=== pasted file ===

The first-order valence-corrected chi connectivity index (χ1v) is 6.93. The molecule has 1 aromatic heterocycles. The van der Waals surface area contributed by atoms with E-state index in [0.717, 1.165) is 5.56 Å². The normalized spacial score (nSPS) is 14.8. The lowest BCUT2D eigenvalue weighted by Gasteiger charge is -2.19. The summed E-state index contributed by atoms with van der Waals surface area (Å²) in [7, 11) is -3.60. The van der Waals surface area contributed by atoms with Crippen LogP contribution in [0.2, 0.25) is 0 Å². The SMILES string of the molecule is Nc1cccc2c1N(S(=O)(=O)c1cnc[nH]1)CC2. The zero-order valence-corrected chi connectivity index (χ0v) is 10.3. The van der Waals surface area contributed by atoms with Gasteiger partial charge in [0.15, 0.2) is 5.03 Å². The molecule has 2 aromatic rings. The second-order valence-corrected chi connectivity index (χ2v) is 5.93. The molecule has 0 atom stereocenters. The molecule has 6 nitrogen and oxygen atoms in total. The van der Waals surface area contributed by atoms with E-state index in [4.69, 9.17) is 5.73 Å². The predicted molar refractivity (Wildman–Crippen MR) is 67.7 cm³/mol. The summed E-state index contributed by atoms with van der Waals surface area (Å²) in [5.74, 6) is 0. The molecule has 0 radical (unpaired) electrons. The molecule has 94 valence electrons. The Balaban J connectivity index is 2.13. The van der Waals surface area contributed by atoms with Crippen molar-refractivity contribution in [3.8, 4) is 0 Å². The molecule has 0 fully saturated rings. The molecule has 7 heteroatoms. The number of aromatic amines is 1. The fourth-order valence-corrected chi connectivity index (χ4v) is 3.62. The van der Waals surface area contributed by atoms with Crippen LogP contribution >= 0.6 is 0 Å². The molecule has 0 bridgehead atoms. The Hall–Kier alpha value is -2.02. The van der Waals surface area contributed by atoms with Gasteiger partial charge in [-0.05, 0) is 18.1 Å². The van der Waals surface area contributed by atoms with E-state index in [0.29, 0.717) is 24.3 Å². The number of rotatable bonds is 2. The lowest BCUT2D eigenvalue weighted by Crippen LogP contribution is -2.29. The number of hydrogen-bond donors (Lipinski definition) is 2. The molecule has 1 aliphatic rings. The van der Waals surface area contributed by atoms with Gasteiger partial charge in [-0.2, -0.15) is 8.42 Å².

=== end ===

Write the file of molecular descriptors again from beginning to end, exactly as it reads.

The first-order valence-corrected chi connectivity index (χ1v) is 6.93. The molecule has 1 aromatic heterocycles. The van der Waals surface area contributed by atoms with E-state index in [0.717, 1.165) is 5.56 Å². The normalized spacial score (nSPS) is 14.8. The lowest BCUT2D eigenvalue weighted by Gasteiger charge is -2.19. The summed E-state index contributed by atoms with van der Waals surface area (Å²) in [7, 11) is -3.60. The van der Waals surface area contributed by atoms with Crippen LogP contribution in [0.2, 0.25) is 0 Å². The SMILES string of the molecule is Nc1cccc2c1N(S(=O)(=O)c1cnc[nH]1)CC2. The zero-order valence-corrected chi connectivity index (χ0v) is 10.3. The van der Waals surface area contributed by atoms with Gasteiger partial charge in [0.15, 0.2) is 5.03 Å². The molecule has 2 aromatic rings. The second-order valence-corrected chi connectivity index (χ2v) is 5.93. The molecule has 0 atom stereocenters. The molecule has 6 nitrogen and oxygen atoms in total. The van der Waals surface area contributed by atoms with E-state index in [4.69, 9.17) is 5.73 Å². The predicted molar refractivity (Wildman–Crippen MR) is 67.7 cm³/mol. The summed E-state index contributed by atoms with van der Waals surface area (Å²) in [5.74, 6) is 0. The molecule has 0 radical (unpaired) electrons. The molecule has 94 valence electrons. The Balaban J connectivity index is 2.13. The van der Waals surface area contributed by atoms with Crippen molar-refractivity contribution in [3.8, 4) is 0 Å². The molecule has 0 fully saturated rings. The molecule has 7 heteroatoms. The number of aromatic amines is 1. The fourth-order valence-corrected chi connectivity index (χ4v) is 3.62. The van der Waals surface area contributed by atoms with Crippen LogP contribution >= 0.6 is 0 Å². The molecule has 0 bridgehead atoms. The Hall–Kier alpha value is -2.02. The van der Waals surface area contributed by atoms with Gasteiger partial charge in [-0.05, 0) is 18.1 Å². The van der Waals surface area contributed by atoms with E-state index in [0.29, 0.717) is 24.3 Å². The number of rotatable bonds is 2. The lowest BCUT2D eigenvalue weighted by Crippen LogP contribution is -2.29. The number of hydrogen-bond donors (Lipinski definition) is 2. The molecule has 1 aliphatic rings. The van der Waals surface area contributed by atoms with Gasteiger partial charge in [-0.2, -0.15) is 8.42 Å².